24 August 2015
July 2015 and whilst most of us were enjoying the odd few days of summer, Lloyds Banking Group were once again making headlines. Beleaguered and battered by various scandals, the one that refuses to leave it, is the mis-selling of payment protection insurance (PPI).
Just when you think it may be dying away, the PPI mis-selling scandal and its fallout for the banks and lenders surges back in to the limelight.
The collective bill for the PPI compensation that all the banks have mad thus far stands at an eye watering £27 billion or, nearly a £1,000 for each household in the UK.
But, the biggest and most staggering milestone has been reached by Lloyds Banking Group. Partly owned by the British tax payer, Lloyds Banking Group has set aside another £1.4 billion in addition to the £12 billion that it has already paid out thus far for mis-selling its product to thousands of its customers.
This announcement affected how people saw the bank as an investment opportunity with their shares dropping 2.82 p the day this additional funding was announced, with individual shares standing at 83.2p.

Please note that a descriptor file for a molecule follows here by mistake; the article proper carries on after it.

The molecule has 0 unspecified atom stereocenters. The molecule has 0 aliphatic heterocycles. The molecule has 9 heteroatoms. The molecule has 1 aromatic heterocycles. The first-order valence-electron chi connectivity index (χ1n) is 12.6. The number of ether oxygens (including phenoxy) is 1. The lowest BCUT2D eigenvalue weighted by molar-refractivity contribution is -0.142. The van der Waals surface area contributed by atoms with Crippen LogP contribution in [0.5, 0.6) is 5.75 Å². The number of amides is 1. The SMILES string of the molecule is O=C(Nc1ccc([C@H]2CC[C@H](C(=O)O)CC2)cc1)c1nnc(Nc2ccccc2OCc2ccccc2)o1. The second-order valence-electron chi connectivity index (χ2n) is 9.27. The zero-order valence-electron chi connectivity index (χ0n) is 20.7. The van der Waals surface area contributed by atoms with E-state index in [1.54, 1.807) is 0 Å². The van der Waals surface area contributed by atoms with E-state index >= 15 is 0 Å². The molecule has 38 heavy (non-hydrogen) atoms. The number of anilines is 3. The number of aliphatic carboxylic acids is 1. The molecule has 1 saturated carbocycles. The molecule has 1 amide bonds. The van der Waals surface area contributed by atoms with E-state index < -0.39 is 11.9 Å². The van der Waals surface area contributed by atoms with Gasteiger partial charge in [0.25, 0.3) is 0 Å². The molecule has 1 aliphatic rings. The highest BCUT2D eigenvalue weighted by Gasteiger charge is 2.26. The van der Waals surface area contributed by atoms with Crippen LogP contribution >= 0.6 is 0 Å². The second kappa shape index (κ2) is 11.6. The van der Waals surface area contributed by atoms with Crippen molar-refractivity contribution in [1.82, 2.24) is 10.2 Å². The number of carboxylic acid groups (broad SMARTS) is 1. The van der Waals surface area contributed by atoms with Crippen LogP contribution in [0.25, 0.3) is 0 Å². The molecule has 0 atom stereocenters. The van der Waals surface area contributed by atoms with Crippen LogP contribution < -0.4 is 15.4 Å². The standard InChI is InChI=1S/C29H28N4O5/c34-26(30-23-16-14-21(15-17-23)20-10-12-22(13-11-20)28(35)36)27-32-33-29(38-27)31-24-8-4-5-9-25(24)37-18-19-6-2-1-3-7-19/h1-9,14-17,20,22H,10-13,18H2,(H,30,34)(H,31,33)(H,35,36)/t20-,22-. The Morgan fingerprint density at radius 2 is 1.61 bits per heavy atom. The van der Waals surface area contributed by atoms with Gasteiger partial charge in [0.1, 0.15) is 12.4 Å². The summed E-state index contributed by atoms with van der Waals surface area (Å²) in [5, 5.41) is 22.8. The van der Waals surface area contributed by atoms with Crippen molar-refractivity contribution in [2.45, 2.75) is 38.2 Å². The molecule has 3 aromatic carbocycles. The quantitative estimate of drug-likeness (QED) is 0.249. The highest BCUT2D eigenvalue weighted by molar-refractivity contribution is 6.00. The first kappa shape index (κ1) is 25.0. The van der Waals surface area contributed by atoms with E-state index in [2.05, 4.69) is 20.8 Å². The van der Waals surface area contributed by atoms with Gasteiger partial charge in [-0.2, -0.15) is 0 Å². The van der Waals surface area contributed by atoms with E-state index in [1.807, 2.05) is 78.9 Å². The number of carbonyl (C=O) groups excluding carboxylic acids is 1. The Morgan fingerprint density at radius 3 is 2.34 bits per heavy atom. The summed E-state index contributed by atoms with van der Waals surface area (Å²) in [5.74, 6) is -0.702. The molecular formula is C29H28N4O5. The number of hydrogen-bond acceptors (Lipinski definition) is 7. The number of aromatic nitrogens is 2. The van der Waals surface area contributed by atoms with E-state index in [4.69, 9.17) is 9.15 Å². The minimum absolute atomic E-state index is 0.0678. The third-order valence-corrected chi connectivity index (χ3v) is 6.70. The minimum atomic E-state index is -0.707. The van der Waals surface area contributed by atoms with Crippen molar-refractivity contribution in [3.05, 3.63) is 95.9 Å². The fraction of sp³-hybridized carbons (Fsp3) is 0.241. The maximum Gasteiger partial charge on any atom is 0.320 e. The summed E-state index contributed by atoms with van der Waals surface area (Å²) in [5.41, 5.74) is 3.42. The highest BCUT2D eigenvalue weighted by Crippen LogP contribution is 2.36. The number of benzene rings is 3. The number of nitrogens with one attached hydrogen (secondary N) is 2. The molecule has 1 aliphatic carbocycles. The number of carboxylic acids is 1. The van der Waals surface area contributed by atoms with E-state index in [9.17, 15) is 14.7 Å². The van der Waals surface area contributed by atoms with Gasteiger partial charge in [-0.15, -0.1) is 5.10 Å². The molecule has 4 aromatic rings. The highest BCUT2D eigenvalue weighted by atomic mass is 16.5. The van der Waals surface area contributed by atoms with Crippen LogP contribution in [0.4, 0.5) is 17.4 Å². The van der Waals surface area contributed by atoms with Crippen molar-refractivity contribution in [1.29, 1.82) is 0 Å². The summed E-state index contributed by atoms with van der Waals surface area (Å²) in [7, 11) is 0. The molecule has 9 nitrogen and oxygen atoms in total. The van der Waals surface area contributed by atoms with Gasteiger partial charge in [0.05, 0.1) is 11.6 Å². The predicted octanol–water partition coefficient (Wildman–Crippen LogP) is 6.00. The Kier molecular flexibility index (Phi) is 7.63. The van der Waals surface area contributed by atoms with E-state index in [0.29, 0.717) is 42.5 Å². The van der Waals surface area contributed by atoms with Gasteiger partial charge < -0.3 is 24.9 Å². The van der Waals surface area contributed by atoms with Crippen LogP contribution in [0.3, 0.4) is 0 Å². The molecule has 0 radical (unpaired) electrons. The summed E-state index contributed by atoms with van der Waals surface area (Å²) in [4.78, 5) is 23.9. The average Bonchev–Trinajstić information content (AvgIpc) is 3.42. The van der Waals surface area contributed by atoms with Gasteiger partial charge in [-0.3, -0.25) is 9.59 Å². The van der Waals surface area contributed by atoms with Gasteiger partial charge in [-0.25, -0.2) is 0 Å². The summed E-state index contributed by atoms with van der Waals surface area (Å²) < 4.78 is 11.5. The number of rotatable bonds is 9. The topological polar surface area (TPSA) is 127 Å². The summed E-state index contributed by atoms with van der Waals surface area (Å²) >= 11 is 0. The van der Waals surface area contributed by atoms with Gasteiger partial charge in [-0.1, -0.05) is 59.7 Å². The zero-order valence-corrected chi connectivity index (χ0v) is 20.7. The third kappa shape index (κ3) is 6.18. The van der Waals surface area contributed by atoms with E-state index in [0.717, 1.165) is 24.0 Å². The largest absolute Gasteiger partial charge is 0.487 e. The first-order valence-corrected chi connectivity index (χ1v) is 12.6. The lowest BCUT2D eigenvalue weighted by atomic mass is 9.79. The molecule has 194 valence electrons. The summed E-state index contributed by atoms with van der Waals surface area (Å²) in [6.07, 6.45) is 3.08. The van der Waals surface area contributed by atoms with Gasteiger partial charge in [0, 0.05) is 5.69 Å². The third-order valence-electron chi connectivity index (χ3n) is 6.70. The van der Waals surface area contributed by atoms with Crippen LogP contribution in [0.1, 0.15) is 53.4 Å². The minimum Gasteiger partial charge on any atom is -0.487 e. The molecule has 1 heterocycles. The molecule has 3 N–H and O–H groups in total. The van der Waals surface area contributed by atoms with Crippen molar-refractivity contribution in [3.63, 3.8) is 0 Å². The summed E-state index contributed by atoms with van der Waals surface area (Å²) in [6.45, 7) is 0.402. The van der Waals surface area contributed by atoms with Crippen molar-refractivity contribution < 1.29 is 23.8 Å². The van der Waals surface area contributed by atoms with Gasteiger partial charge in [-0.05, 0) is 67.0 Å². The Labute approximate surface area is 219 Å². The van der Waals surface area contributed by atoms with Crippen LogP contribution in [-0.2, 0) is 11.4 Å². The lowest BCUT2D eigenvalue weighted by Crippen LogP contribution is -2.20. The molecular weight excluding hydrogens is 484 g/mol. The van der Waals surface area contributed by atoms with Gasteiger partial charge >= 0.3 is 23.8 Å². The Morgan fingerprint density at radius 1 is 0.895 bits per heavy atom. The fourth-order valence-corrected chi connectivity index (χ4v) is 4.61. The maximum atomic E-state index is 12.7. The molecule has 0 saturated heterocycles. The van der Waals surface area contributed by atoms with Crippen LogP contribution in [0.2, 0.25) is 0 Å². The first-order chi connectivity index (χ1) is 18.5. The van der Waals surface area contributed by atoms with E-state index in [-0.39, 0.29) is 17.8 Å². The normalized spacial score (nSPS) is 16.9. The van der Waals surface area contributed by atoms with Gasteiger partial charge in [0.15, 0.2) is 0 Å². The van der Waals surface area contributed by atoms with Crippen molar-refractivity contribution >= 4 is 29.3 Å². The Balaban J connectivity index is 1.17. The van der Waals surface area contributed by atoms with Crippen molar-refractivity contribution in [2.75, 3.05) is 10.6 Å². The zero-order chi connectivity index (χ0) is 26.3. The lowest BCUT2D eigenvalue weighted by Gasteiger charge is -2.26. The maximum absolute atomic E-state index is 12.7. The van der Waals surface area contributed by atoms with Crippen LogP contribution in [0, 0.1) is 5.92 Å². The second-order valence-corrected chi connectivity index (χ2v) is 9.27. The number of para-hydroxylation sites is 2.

Despite all this, the banking group is not in the financial turmoil you would think it is. Despite the sharp fall in share value, its profits have not suffered too much, still posting a profit surge of 38% in the first half of 2015. However, analysts believe this is a short-lived victory as this profit could tail off or be swallowed in the remaining six months of the year as PPI compensation claims continue to be made against it.
The record fine of £117 million levied against it by the Financial Conduct Authority in June will not doubt have made life a little more difficult for the bank. The fine was made against them for mis-handling PPI compensation claims that customers made.
Lloyds Banking Group have 7,000 staff working on cases on a daily basis, with the average pay out being around £2,000 per case. But the bank has angered customers further by suggesting that a deadline should be applied.
As yet, the recommendations from any deadline has yet to be discussed or recommendations made by the authority regulator. The Lloyds Chief executive however feels that if implemented fairly, a deadline could be a 'positive thing'.